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Stretch and shrink sleeve labels are plastic or polyester labels that wrap the entire perimeter of a product and conform to the package’s unique geometry. Stretch labels are typically made of LDPE and are highly elastic so they can be pulled over the product container. Shrink sleeves are applied in loose form and conform to the product package when exposed to heat by conveying the product through a heat tunnel. Both stretch and shrink sleeve labels are emerging as a desirable form of product labeling due to the 360-degree message branding that helps the product attain high impact presentation on the store shelf.

The stretch and shrink sleeve market is growing at an incredible rate. It is expected to reach $13.2 billion dollars by 2020 and will experience a CAGR of 5.5% from 2015 to 2020[1]. Asia-Pacific region leads the market with highest users while Europe and North America follow in that respective order.

Conventionally, stretch and shrink sleeve material is printed using a flexographic print method which means high volumes are needed and diligent material planning is necessary to have the stretch or shrink sleeve labels delivered in time for production. 8-color digital printing process is now an option, meaning that shorter production runs and faster delivery is now a possibility. One can expect the price per sleeve to be higher from digital printing versus flexographic printing due to a difference in economies of scale. While digital print has a higher cost, the benefit of delivering more seasonal or regional targeted packaging can outweigh the increase in material cost.

Stretch and shrink sleeve labels can be designed with perforation in target areas for easy removal or to provide an additional layer of tamper evidence in the container opening area. Having just the opening area perforated means the cap can be removed while the majority of the label on the package body remains in place. Perforation for easy label removal plays an important role for recyclability of the packaging container. Until recently, the plastic material of the shrink sleeve label was difficult to separate in the recycle material sorting process. Now with LDPE and PETG film material used, the label can be easily sorted and recycled.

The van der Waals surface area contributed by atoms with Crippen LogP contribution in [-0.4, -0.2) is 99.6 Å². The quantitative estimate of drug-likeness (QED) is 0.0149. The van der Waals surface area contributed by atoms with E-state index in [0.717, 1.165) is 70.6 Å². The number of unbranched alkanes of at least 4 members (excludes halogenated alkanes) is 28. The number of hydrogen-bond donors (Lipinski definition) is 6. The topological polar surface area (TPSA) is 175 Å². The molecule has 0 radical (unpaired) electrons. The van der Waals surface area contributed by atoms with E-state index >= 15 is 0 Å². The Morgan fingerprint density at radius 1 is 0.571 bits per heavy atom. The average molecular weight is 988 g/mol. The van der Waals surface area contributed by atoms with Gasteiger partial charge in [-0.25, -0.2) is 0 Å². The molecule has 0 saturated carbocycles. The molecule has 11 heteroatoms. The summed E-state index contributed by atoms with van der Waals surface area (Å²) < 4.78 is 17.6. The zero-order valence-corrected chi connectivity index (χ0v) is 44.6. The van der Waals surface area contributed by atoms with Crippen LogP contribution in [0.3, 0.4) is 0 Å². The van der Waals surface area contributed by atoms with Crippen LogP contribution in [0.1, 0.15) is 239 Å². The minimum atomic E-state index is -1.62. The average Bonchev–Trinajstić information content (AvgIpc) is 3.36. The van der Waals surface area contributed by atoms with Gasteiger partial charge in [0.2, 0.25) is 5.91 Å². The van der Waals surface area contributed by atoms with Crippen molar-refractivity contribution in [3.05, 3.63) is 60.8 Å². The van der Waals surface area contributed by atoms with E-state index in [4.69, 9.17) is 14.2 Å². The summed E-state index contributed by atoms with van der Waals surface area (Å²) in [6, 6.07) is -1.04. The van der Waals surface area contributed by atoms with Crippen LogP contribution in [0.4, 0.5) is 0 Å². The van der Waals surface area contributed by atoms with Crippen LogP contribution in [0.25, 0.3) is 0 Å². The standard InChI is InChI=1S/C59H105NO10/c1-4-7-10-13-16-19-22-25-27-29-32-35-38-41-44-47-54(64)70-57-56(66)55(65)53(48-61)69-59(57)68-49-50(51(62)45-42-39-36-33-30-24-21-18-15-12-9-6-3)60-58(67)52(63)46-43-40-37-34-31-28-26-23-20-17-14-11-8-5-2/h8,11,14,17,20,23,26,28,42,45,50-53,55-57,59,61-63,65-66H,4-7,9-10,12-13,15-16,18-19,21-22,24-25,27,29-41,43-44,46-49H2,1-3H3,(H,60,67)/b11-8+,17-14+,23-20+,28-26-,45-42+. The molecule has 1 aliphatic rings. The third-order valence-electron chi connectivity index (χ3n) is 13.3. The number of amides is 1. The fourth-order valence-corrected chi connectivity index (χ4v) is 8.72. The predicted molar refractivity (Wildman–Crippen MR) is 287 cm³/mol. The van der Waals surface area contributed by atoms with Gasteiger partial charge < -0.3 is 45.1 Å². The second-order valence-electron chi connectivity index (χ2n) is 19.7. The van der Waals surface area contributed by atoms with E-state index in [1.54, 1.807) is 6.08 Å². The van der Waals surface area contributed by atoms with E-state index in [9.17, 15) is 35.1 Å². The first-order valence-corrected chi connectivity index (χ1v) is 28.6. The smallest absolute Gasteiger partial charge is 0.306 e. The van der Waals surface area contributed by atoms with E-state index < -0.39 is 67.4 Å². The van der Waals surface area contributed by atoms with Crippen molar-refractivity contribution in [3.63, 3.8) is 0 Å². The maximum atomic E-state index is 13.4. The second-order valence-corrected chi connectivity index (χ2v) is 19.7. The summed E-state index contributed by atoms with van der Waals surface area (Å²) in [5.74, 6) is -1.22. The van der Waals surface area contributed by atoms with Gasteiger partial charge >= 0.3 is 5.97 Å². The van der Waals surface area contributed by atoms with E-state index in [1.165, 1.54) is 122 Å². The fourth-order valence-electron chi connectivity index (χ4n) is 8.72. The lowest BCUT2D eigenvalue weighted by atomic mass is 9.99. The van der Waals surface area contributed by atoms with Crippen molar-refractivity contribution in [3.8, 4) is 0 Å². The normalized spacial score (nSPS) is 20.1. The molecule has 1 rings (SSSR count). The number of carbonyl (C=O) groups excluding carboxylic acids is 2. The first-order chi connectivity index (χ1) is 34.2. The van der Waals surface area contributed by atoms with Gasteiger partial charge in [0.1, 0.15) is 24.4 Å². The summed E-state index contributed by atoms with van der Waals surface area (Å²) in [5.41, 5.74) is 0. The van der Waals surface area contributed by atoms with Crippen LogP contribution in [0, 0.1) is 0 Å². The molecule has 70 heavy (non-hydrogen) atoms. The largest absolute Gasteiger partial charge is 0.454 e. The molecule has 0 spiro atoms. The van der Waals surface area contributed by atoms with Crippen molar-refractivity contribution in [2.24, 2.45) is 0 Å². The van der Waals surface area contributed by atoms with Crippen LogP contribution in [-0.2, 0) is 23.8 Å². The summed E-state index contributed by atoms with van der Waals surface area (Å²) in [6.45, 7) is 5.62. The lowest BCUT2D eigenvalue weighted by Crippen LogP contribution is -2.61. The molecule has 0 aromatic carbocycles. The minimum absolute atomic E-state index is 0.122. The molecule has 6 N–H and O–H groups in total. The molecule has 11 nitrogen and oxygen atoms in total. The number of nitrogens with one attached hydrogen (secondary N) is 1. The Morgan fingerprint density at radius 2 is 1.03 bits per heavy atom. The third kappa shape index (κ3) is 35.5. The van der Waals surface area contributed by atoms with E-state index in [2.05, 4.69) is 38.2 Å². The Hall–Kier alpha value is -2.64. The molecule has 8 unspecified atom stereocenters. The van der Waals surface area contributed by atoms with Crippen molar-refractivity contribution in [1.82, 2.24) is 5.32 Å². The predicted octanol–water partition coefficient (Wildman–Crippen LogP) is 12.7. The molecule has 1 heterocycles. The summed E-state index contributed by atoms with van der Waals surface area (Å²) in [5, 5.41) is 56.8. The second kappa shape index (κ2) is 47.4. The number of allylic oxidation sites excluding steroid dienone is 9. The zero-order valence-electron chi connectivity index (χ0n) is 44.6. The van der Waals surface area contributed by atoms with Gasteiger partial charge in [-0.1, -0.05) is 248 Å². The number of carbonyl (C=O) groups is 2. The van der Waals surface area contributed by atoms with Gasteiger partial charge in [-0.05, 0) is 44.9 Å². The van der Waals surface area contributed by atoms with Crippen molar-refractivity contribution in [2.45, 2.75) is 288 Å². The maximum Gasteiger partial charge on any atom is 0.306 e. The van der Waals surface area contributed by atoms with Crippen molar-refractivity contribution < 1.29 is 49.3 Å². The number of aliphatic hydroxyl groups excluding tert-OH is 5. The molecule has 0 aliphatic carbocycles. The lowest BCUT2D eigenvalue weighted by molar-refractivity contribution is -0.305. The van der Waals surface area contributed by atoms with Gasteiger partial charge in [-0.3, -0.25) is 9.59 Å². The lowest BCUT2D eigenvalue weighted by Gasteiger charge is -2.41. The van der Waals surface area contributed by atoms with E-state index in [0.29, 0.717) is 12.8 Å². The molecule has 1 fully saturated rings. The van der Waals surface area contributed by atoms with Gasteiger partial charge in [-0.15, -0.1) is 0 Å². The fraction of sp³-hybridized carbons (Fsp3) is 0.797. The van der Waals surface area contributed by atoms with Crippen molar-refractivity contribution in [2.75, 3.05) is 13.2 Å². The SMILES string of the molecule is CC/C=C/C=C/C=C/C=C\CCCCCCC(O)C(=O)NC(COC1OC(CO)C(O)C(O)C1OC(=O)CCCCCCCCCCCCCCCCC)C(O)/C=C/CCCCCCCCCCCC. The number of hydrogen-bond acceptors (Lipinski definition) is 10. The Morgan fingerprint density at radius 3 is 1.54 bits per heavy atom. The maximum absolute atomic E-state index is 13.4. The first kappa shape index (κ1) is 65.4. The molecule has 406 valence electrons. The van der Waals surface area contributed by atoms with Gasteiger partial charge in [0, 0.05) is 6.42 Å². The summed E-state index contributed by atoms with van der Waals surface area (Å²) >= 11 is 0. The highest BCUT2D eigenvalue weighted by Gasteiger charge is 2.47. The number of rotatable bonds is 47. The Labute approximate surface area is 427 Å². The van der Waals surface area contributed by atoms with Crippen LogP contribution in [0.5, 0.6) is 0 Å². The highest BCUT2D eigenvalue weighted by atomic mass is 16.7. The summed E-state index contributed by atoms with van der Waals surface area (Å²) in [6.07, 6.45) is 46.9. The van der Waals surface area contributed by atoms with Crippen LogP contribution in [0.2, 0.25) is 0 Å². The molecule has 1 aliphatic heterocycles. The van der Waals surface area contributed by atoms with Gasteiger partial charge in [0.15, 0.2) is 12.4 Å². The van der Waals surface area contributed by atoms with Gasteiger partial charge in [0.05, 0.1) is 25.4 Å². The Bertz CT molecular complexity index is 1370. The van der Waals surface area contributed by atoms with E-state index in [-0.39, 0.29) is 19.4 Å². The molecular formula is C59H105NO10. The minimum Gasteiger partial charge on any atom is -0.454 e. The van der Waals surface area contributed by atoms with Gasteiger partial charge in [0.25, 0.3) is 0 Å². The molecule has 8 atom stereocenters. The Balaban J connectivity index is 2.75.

Above: Video of TRIPACK’s shrink sleeve labeler in action at PackExpo 2016

Stretch Sleeve Labels

Stretch sleeve labels are less expensive than shrink sleeve labels by roughly 30% to 50% and there is no need for another process like a heat tunnel once the label is applied. The downside to stretch sleeve labeling is that the application rate is typically much slower than shrink sleeve labeling; typically less than 150 containers per minute. Stretch labeling is ideal for bulk volume containers like one-quart to one-gallon containers. Stretch sleeve labels are ideal for applications where harsh chemicals or fluids may come into contact with the outer package during the filling process. Harsh chemicals and fluids are known to interact with the glue of conventional adhesive labels causing the label to peel over time. If applying stretch sleeve labels post fill, it is ideal to blow dry the product packaging prior to stretch labeling to eliminate the potential of trapped moisture or food getting caught under the label. Any food caught under the sleeve label is prone to becoming a bacteria site. For stretch sleeve labeling, pre-fill labeling is recommended.